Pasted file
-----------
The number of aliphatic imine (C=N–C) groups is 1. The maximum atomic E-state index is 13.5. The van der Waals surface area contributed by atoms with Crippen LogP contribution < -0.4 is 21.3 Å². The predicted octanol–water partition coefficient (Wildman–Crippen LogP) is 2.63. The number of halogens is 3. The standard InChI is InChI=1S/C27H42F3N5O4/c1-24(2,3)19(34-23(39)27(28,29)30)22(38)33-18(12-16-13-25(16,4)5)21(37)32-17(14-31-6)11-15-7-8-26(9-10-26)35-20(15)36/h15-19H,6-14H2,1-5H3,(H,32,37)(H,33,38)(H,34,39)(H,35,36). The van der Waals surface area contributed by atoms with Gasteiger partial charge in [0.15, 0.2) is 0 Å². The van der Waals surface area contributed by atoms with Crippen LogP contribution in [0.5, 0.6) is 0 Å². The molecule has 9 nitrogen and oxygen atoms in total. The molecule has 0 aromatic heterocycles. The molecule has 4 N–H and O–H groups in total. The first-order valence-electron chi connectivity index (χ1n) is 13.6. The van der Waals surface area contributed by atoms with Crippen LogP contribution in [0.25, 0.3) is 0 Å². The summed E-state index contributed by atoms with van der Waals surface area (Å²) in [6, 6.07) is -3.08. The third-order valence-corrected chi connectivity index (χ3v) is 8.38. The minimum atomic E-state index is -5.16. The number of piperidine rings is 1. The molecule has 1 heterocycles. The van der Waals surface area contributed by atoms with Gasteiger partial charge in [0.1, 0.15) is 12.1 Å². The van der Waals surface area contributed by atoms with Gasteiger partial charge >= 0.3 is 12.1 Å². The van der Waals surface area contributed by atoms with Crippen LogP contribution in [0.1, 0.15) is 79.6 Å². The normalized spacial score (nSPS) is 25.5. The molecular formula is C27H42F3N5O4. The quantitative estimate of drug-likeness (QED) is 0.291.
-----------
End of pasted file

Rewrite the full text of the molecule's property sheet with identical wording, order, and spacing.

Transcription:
The number of aliphatic imine (C=N–C) groups is 1. The maximum atomic E-state index is 13.5. The van der Waals surface area contributed by atoms with Crippen LogP contribution < -0.4 is 21.3 Å². The predicted octanol–water partition coefficient (Wildman–Crippen LogP) is 2.63. The number of halogens is 3. The standard InChI is InChI=1S/C27H42F3N5O4/c1-24(2,3)19(34-23(39)27(28,29)30)22(38)33-18(12-16-13-25(16,4)5)21(37)32-17(14-31-6)11-15-7-8-26(9-10-26)35-20(15)36/h15-19H,6-14H2,1-5H3,(H,32,37)(H,33,38)(H,34,39)(H,35,36). The van der Waals surface area contributed by atoms with Gasteiger partial charge in [0.15, 0.2) is 0 Å². The van der Waals surface area contributed by atoms with Crippen LogP contribution in [0.5, 0.6) is 0 Å². The molecule has 9 nitrogen and oxygen atoms in total. The molecule has 0 aromatic heterocycles. The molecule has 4 N–H and O–H groups in total. The first-order valence-electron chi connectivity index (χ1n) is 13.6. The van der Waals surface area contributed by atoms with Crippen LogP contribution in [0.25, 0.3) is 0 Å². The summed E-state index contributed by atoms with van der Waals surface area (Å²) in [6, 6.07) is -3.08. The third-order valence-corrected chi connectivity index (χ3v) is 8.38. The minimum atomic E-state index is -5.16. The number of piperidine rings is 1. The molecule has 1 heterocycles. The van der Waals surface area contributed by atoms with Gasteiger partial charge in [0.1, 0.15) is 12.1 Å². The van der Waals surface area contributed by atoms with Gasteiger partial charge >= 0.3 is 12.1 Å². The van der Waals surface area contributed by atoms with Crippen LogP contribution in [0.1, 0.15) is 79.6 Å². The normalized spacial score (nSPS) is 25.5. The molecular formula is C27H42F3N5O4. The quantitative estimate of drug-likeness (QED) is 0.291.